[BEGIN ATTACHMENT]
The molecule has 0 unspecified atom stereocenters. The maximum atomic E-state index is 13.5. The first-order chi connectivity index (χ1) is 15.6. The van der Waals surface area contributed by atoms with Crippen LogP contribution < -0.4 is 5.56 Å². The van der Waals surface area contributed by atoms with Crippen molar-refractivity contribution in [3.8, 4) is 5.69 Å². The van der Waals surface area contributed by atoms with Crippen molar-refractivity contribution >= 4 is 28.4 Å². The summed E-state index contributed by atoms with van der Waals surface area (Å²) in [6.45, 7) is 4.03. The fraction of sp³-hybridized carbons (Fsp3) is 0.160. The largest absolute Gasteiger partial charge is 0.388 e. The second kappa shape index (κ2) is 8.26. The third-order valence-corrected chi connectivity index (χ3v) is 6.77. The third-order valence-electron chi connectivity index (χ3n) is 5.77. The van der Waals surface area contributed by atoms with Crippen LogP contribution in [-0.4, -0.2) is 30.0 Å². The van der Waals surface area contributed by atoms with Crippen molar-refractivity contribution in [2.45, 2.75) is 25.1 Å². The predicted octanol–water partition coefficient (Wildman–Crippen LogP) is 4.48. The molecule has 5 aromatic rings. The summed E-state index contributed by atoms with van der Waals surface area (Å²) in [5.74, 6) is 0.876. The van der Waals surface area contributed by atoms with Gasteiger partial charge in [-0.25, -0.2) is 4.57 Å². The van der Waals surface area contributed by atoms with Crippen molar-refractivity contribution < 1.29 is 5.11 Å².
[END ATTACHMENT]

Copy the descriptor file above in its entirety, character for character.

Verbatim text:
The molecule has 0 unspecified atom stereocenters. The maximum atomic E-state index is 13.5. The first-order chi connectivity index (χ1) is 15.6. The van der Waals surface area contributed by atoms with Crippen LogP contribution < -0.4 is 5.56 Å². The van der Waals surface area contributed by atoms with Crippen molar-refractivity contribution in [3.8, 4) is 5.69 Å². The van der Waals surface area contributed by atoms with Crippen molar-refractivity contribution >= 4 is 28.4 Å². The summed E-state index contributed by atoms with van der Waals surface area (Å²) in [6.45, 7) is 4.03. The fraction of sp³-hybridized carbons (Fsp3) is 0.160. The largest absolute Gasteiger partial charge is 0.388 e. The second kappa shape index (κ2) is 8.26. The third-order valence-corrected chi connectivity index (χ3v) is 6.77. The third-order valence-electron chi connectivity index (χ3n) is 5.77. The van der Waals surface area contributed by atoms with Crippen LogP contribution in [-0.4, -0.2) is 30.0 Å². The van der Waals surface area contributed by atoms with Crippen molar-refractivity contribution in [2.45, 2.75) is 25.1 Å². The predicted octanol–water partition coefficient (Wildman–Crippen LogP) is 4.48. The molecule has 5 aromatic rings. The summed E-state index contributed by atoms with van der Waals surface area (Å²) in [5.74, 6) is 0.876. The van der Waals surface area contributed by atoms with Gasteiger partial charge in [-0.25, -0.2) is 4.57 Å². The van der Waals surface area contributed by atoms with Crippen molar-refractivity contribution < 1.29 is 5.11 Å².